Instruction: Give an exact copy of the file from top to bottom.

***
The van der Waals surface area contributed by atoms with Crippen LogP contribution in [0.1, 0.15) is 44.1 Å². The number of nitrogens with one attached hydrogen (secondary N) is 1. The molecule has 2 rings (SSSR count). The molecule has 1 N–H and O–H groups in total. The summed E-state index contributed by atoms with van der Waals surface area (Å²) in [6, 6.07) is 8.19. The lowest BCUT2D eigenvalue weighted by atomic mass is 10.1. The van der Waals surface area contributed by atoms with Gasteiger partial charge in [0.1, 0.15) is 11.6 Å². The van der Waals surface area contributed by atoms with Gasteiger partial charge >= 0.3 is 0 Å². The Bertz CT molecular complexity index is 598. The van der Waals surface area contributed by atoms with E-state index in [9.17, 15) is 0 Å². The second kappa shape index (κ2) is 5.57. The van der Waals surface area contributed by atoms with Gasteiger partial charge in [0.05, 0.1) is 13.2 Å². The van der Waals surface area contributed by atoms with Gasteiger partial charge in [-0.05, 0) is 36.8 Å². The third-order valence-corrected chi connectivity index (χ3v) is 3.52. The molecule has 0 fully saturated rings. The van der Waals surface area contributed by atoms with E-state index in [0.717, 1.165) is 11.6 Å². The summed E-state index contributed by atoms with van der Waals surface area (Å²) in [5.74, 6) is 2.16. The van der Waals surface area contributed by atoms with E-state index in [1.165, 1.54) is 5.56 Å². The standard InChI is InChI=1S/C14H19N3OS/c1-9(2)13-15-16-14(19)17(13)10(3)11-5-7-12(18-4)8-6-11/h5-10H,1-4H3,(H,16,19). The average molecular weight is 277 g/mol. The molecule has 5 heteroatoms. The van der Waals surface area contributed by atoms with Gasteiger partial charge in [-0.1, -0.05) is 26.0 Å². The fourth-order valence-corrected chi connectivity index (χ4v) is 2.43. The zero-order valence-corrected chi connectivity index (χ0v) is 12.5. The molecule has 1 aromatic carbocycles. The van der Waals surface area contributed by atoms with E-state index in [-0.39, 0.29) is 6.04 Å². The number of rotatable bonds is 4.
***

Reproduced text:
The van der Waals surface area contributed by atoms with Crippen LogP contribution in [0.1, 0.15) is 44.1 Å². The number of nitrogens with one attached hydrogen (secondary N) is 1. The molecule has 2 rings (SSSR count). The molecule has 1 N–H and O–H groups in total. The summed E-state index contributed by atoms with van der Waals surface area (Å²) in [6, 6.07) is 8.19. The lowest BCUT2D eigenvalue weighted by atomic mass is 10.1. The van der Waals surface area contributed by atoms with Gasteiger partial charge in [0.1, 0.15) is 11.6 Å². The van der Waals surface area contributed by atoms with Gasteiger partial charge >= 0.3 is 0 Å². The Bertz CT molecular complexity index is 598. The van der Waals surface area contributed by atoms with E-state index in [9.17, 15) is 0 Å². The second kappa shape index (κ2) is 5.57. The van der Waals surface area contributed by atoms with Gasteiger partial charge in [0.05, 0.1) is 13.2 Å². The van der Waals surface area contributed by atoms with Gasteiger partial charge in [-0.05, 0) is 36.8 Å². The third-order valence-corrected chi connectivity index (χ3v) is 3.52. The molecule has 0 fully saturated rings. The van der Waals surface area contributed by atoms with E-state index in [0.717, 1.165) is 11.6 Å². The summed E-state index contributed by atoms with van der Waals surface area (Å²) in [5.74, 6) is 2.16. The van der Waals surface area contributed by atoms with E-state index in [1.165, 1.54) is 5.56 Å². The standard InChI is InChI=1S/C14H19N3OS/c1-9(2)13-15-16-14(19)17(13)10(3)11-5-7-12(18-4)8-6-11/h5-10H,1-4H3,(H,16,19). The average molecular weight is 277 g/mol. The molecule has 5 heteroatoms. The van der Waals surface area contributed by atoms with Gasteiger partial charge in [-0.1, -0.05) is 26.0 Å². The fourth-order valence-corrected chi connectivity index (χ4v) is 2.43. The zero-order valence-corrected chi connectivity index (χ0v) is 12.5. The molecule has 1 aromatic carbocycles. The van der Waals surface area contributed by atoms with E-state index in [-0.39, 0.29) is 6.04 Å². The number of rotatable bonds is 4.